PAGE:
Next, a suggestion:

 

Either a.) keep the wiki available for everyone and don't complain when people look at it but don't post on it themselves, or, b.) put in the extra effort of password protecting it, allow all of those who wish to be part of the exchange to be included, and police yourselves. It is much easier to self-police willing participants. If you decide it isn't worth the extra effort, then maybe the problem itself is exaggerated
.

 

its even easier than that not to police at all. i mean, gentle reminders and encouragement that everyone stay updated, especially right before quals, seems WAY less labor intensive than everything that would go into password protection. and again, the whole point of the wiki - the warrants used to justify its benefits - is rooted in openness of information, which password protection sort of denies.

 

your point seems to be that some schools don't wanna participate but are "forced" into it. i'm calling shenanigans. nobody got forced into anything anymore than they are "forced" to read arguments that make sense. everyone in the community encourages other to engage in practices they think will be beneficial. if thats bad, then i for one don't care. until someone responds to an info request with "we're choosing not to" and is then threatened somehow, i just don't believe this coercion thing is real. now, the framework argument that was proposed is a little more in line with all that. a little draconian, i agree. but then that's why i don't really think its a good idea. note my suggestions to that person that it may be counterproductive, may incite anger in other coaches. sounds like maybe we're thinking exactly the same thing.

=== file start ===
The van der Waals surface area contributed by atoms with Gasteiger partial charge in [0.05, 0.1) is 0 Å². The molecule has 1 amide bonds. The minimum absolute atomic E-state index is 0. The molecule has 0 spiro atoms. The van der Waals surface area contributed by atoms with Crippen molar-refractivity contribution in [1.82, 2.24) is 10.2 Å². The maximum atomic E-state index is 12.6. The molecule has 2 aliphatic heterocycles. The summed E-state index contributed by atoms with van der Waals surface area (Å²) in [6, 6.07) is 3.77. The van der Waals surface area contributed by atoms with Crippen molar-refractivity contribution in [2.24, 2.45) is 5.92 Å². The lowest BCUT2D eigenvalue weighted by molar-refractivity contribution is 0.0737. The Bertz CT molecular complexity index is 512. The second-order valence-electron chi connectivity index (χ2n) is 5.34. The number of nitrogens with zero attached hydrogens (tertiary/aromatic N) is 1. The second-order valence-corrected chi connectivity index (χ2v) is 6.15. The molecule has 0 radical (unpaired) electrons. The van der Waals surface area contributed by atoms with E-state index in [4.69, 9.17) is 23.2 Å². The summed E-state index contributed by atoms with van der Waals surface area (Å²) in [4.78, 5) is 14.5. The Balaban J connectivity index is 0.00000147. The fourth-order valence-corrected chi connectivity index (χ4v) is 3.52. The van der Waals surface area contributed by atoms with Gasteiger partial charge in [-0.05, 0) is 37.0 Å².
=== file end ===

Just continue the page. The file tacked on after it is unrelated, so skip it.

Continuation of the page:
Good clash comes from good debaters, not good wikis. Good clash existed well before everyone was required to post on the wiki. I witnessed it. Are you asserting that now, via compulsory posting to the wiki, clash is at an all-time high?

 

obviously there's no statistical metric. the wiki basically serves one purpose: preparation. it makes every part of prep easier (more below). if you think its possible that prep begets clash, then the position that the wiki increases clash becomes very reasonable.

 

 

... or you could just get the cites and read the book/article. I'm not exaggerating when I say that I rarely hop on to the high school policy debate wiki to figure out what I should be reading in my free time. In this case, my use of the word "rarely" may be substituted for "never."

 

you could "just get the cites" only if 1. you were in a round where they were read or 2. you know someone who was. otherwise, you'd have no idea what the cites are for say, jamie's dogs of war aff. you'd just know it was about dogs. and its obviously not about leisure reading (its not oprah), although that might be an added benefit for those of us that read debate lit at our leisure. you hop on to figure out what to cut against a team's new aff that you didn't get to see because they ran it at a tournament 2,000 miles away.